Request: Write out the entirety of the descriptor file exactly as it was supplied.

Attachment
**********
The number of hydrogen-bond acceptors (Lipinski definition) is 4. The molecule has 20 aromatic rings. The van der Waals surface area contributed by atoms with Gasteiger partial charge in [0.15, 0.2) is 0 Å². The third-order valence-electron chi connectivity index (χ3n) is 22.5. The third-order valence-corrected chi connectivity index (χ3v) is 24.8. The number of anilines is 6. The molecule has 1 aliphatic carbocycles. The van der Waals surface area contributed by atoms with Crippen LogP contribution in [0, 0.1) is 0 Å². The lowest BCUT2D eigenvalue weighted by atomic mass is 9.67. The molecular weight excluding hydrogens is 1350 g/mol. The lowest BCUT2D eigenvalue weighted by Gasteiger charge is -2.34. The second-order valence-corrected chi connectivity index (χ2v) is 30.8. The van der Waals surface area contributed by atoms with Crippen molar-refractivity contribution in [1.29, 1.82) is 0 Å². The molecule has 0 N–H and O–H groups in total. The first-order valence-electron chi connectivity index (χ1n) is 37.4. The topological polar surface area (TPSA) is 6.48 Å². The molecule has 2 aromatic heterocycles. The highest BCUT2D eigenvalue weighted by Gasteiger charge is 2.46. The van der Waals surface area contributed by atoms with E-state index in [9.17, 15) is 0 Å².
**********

The number of hydrogen-bond acceptors (Lipinski definition) is 4. The molecule has 20 aromatic rings. The van der Waals surface area contributed by atoms with Gasteiger partial charge in [0.15, 0.2) is 0 Å². The third-order valence-electron chi connectivity index (χ3n) is 22.5. The third-order valence-corrected chi connectivity index (χ3v) is 24.8. The number of anilines is 6. The molecule has 1 aliphatic carbocycles. The van der Waals surface area contributed by atoms with Crippen LogP contribution in [0, 0.1) is 0 Å². The lowest BCUT2D eigenvalue weighted by atomic mass is 9.67. The molecular weight excluding hydrogens is 1350 g/mol. The lowest BCUT2D eigenvalue weighted by Gasteiger charge is -2.34. The second-order valence-corrected chi connectivity index (χ2v) is 30.8. The van der Waals surface area contributed by atoms with Crippen molar-refractivity contribution in [1.29, 1.82) is 0 Å². The molecule has 0 N–H and O–H groups in total. The first-order valence-electron chi connectivity index (χ1n) is 37.4. The topological polar surface area (TPSA) is 6.48 Å². The molecule has 2 aromatic heterocycles. The highest BCUT2D eigenvalue weighted by Gasteiger charge is 2.46. The van der Waals surface area contributed by atoms with E-state index in [9.17, 15) is 0 Å².